Research in monkeys suggests that the perimenopause – the five to 10 years before a womans menopause – is a critical time for preventing heart disease and osteoporosis.
"Research in animals suggests that the five years before menopause are when bone is lost and when heart vessel disease begins to accelerate," according to Jay Kaplan, Ph.D., from Wake Forest University Baptist Medical Center, who spoke today at the annual meeting of the American College of Veterinary Pathologists in Boston. "Waiting until menopause is not the time to start thinking about prevention."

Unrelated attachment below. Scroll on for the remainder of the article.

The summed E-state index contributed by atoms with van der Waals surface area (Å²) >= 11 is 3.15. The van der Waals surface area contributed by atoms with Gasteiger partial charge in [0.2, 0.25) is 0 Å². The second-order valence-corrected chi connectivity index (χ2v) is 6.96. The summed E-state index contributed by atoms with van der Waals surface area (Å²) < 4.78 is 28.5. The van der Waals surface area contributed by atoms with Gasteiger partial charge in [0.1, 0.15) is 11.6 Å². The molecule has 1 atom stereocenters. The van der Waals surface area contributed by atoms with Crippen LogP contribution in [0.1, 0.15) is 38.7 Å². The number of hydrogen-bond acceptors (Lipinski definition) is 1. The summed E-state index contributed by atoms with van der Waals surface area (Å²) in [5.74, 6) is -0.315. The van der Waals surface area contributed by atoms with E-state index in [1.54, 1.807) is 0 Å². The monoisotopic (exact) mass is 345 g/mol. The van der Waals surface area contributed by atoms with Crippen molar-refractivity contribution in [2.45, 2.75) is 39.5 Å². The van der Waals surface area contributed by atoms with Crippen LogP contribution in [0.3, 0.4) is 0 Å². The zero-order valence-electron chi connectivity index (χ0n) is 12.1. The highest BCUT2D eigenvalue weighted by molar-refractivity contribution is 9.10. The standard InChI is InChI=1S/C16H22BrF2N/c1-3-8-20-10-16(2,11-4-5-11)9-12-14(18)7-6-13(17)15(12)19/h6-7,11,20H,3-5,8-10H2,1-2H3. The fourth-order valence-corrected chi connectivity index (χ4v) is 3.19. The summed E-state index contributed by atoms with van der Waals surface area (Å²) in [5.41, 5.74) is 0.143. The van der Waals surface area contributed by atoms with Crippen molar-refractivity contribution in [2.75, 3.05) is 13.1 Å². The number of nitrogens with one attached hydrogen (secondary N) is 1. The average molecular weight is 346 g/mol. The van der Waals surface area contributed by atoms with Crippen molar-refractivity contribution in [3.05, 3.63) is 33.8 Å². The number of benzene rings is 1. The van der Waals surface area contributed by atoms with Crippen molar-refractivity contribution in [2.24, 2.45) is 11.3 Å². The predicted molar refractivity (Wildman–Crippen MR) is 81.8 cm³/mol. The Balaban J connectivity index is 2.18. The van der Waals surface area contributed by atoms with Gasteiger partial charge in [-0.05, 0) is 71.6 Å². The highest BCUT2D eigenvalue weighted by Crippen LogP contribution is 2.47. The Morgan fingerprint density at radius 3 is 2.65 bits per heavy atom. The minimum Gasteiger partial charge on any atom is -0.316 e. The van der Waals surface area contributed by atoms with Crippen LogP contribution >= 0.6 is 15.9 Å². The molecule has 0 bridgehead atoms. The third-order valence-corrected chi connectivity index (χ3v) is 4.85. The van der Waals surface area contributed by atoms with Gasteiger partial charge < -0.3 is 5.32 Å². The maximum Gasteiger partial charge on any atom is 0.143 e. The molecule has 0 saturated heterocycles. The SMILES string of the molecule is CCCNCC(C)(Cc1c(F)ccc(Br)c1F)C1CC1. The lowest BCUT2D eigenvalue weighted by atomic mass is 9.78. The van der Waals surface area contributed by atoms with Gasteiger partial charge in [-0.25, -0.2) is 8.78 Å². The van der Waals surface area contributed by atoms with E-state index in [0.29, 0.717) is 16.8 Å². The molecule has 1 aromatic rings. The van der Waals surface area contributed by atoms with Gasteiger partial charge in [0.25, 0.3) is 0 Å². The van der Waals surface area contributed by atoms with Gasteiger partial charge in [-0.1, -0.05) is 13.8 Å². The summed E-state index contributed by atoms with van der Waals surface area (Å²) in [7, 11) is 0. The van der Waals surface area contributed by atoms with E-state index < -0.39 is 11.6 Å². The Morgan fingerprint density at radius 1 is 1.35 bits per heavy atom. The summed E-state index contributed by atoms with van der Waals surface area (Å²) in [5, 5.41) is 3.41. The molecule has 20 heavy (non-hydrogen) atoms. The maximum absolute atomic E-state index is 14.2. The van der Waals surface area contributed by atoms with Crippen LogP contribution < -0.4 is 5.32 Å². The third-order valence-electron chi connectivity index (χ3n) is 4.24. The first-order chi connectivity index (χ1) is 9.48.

Kaplan, a professor of comparative medicine, was invited to summarize his extensive research on how hormone levels affect health. His work has focused primarily on how stress during the younger years can interfere with ovulation and reduce estrogen levels, which can set the stage for heart disease later in life.
Karen Richardson | EurekAlert!
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